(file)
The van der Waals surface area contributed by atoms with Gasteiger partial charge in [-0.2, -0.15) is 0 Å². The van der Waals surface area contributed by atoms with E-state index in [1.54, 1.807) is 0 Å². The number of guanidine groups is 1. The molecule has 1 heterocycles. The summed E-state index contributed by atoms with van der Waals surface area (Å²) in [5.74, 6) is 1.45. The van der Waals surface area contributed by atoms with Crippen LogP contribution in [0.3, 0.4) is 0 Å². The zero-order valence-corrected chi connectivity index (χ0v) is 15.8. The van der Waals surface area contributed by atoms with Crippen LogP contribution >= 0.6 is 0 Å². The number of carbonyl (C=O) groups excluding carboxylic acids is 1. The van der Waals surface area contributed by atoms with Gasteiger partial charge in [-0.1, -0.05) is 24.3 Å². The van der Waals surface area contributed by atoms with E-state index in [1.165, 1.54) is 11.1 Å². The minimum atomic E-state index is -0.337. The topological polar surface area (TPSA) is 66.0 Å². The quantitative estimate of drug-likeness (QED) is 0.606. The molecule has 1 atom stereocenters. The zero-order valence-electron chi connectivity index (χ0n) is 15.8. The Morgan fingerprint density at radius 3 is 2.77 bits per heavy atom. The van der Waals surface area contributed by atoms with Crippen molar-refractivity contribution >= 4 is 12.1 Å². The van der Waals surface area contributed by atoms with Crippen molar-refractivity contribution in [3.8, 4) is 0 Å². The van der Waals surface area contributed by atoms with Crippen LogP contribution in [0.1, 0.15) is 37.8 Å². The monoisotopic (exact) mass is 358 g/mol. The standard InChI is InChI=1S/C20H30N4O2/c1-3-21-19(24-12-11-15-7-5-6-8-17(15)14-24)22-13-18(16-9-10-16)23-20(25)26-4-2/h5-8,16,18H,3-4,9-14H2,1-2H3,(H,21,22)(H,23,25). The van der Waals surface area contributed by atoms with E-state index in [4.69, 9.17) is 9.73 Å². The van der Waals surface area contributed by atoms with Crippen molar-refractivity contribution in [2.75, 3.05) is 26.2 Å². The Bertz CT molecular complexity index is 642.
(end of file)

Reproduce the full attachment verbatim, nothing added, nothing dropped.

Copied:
The van der Waals surface area contributed by atoms with Gasteiger partial charge in [-0.2, -0.15) is 0 Å². The van der Waals surface area contributed by atoms with E-state index in [1.54, 1.807) is 0 Å². The number of guanidine groups is 1. The molecule has 1 heterocycles. The summed E-state index contributed by atoms with van der Waals surface area (Å²) in [5.74, 6) is 1.45. The van der Waals surface area contributed by atoms with Crippen LogP contribution in [0.3, 0.4) is 0 Å². The zero-order valence-corrected chi connectivity index (χ0v) is 15.8. The van der Waals surface area contributed by atoms with Crippen LogP contribution >= 0.6 is 0 Å². The number of carbonyl (C=O) groups excluding carboxylic acids is 1. The van der Waals surface area contributed by atoms with Gasteiger partial charge in [-0.1, -0.05) is 24.3 Å². The van der Waals surface area contributed by atoms with E-state index in [1.165, 1.54) is 11.1 Å². The minimum atomic E-state index is -0.337. The topological polar surface area (TPSA) is 66.0 Å². The quantitative estimate of drug-likeness (QED) is 0.606. The molecule has 1 atom stereocenters. The zero-order valence-electron chi connectivity index (χ0n) is 15.8. The Morgan fingerprint density at radius 3 is 2.77 bits per heavy atom. The van der Waals surface area contributed by atoms with Crippen molar-refractivity contribution >= 4 is 12.1 Å². The van der Waals surface area contributed by atoms with Crippen molar-refractivity contribution in [3.8, 4) is 0 Å². The van der Waals surface area contributed by atoms with Crippen LogP contribution in [0.1, 0.15) is 37.8 Å². The monoisotopic (exact) mass is 358 g/mol. The standard InChI is InChI=1S/C20H30N4O2/c1-3-21-19(24-12-11-15-7-5-6-8-17(15)14-24)22-13-18(16-9-10-16)23-20(25)26-4-2/h5-8,16,18H,3-4,9-14H2,1-2H3,(H,21,22)(H,23,25). The van der Waals surface area contributed by atoms with E-state index in [4.69, 9.17) is 9.73 Å². The van der Waals surface area contributed by atoms with Crippen molar-refractivity contribution in [2.75, 3.05) is 26.2 Å². The Bertz CT molecular complexity index is 642.